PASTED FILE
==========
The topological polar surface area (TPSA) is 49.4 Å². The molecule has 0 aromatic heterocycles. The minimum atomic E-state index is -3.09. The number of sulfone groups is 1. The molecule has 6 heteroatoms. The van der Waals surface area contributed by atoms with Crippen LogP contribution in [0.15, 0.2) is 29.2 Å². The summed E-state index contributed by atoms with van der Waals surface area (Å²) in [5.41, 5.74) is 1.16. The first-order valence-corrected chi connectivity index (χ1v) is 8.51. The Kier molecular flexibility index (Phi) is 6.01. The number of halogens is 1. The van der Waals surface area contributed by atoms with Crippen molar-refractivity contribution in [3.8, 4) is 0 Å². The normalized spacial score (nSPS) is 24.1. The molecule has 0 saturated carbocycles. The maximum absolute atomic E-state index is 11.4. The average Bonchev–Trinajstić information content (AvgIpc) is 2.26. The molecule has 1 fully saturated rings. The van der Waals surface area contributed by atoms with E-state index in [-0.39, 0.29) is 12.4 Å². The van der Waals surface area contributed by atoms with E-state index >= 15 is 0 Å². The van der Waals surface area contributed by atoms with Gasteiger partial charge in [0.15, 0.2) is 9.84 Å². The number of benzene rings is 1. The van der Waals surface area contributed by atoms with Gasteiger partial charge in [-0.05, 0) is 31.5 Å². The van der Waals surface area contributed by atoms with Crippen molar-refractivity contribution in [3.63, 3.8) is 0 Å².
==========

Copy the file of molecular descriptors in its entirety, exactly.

The topological polar surface area (TPSA) is 49.4 Å². The molecule has 0 aromatic heterocycles. The minimum atomic E-state index is -3.09. The number of sulfone groups is 1. The molecule has 6 heteroatoms. The van der Waals surface area contributed by atoms with Crippen LogP contribution in [0.15, 0.2) is 29.2 Å². The summed E-state index contributed by atoms with van der Waals surface area (Å²) in [5.41, 5.74) is 1.16. The first-order valence-corrected chi connectivity index (χ1v) is 8.51. The Kier molecular flexibility index (Phi) is 6.01. The number of halogens is 1. The van der Waals surface area contributed by atoms with Crippen molar-refractivity contribution in [3.8, 4) is 0 Å². The normalized spacial score (nSPS) is 24.1. The molecule has 0 saturated carbocycles. The maximum absolute atomic E-state index is 11.4. The average Bonchev–Trinajstić information content (AvgIpc) is 2.26. The molecule has 1 fully saturated rings. The van der Waals surface area contributed by atoms with E-state index in [-0.39, 0.29) is 12.4 Å². The van der Waals surface area contributed by atoms with E-state index >= 15 is 0 Å². The van der Waals surface area contributed by atoms with Gasteiger partial charge in [0.15, 0.2) is 9.84 Å². The number of benzene rings is 1. The van der Waals surface area contributed by atoms with Gasteiger partial charge in [-0.05, 0) is 31.5 Å². The van der Waals surface area contributed by atoms with Crippen molar-refractivity contribution in [3.63, 3.8) is 0 Å².